> +$rtld --library-path "$library_path" \
> +/bin/sh -c "valgrind -q --error-exitcode=1 $test_prog"

Same $(SHELL) here.

A bit of inconsistency with $x vs ${x} vs "$x" but that doesn't affect
functionality here.  However, it looks like we're running /bin/sh with
the just-built glibc, and the test program with the system's glibc?
If you look in $(builddir)/testrun.sh you'll see how we run valgrind to
test the built glibc.

I.e. (in short):

${...} /bin/sh valgrind foo  <- runs /bin/sh with new glibc
/bin/sh ${...} valgrind foo  <- runs valgrind with new glibc
/bin/sh valgrind ${...} foo  <- runs foo with new glibc

Also, if it's your *intent* to test the system valgrind against the
just-built glibc[*], that needs a comment, and should be tested in a
cross-compile environment.

(in general, testing in a cross-compiled case is an excellent way to see
if you got the rtld stuff in the right place ;-)

[*] or both valgrind and the test binary

> diff --git a/elf/valgrind-test.c b/elf/valgrind-test.c
> +int
> +main (void)
> +{
> +    setlocale (LC_ALL, "");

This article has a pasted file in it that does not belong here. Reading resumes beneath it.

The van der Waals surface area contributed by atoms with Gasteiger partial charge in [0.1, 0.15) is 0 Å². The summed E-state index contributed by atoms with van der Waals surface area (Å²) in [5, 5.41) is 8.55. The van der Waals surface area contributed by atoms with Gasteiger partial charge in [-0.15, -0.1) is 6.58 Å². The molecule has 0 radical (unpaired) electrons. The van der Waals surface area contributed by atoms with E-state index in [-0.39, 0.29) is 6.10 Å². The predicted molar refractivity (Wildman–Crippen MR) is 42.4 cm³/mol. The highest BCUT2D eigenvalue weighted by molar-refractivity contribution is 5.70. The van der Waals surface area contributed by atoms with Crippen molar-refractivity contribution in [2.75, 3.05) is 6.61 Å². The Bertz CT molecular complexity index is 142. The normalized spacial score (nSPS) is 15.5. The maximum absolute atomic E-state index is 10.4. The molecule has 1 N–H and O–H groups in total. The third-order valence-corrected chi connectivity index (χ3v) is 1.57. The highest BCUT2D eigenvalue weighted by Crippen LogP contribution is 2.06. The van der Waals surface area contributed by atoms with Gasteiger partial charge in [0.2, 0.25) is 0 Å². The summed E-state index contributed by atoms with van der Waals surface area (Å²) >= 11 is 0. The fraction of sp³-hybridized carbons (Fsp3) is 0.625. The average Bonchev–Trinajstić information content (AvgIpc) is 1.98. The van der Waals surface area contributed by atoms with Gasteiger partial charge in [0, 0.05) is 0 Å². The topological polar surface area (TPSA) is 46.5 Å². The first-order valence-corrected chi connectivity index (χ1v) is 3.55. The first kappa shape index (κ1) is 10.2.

> +    bindtextdomain ("translit", "");
> +    textdomain ("translit");
> +
> +  return 0;
> +}

Any reason why these particular calls were chosen, rather than (for
example) a malloc/free pair?  Perhaps a bit of commentary for future
readers about what valgrind is expected to be testing here...
Florian Weimer Dec. 7, 2021, 8:58 p.m. UTC | #3
* DJ Delorie via Libc-alpha:

>> +# Test whether valgrind is available in the test
>> +# environment. If not, skip the test.
>> +${test_wrapper_env} \
>> +${run_program_env} \
>> +$rtld --library-path "$library_path" \
>> +  /bin/sh -c 'command -v valgrind' || exit 77
>
> Tested on bash, sh, and ksh - although 1003.2-1992 doesn't list
> "command" as a built-in.  Not a problem; we don't support systems that
> old ;-)
>
> We run this script via $(SHELL), we should use $(SHELL) here too, not /bin/sh

Is it a requirement that $(SHELL) exists in the target environment?  Not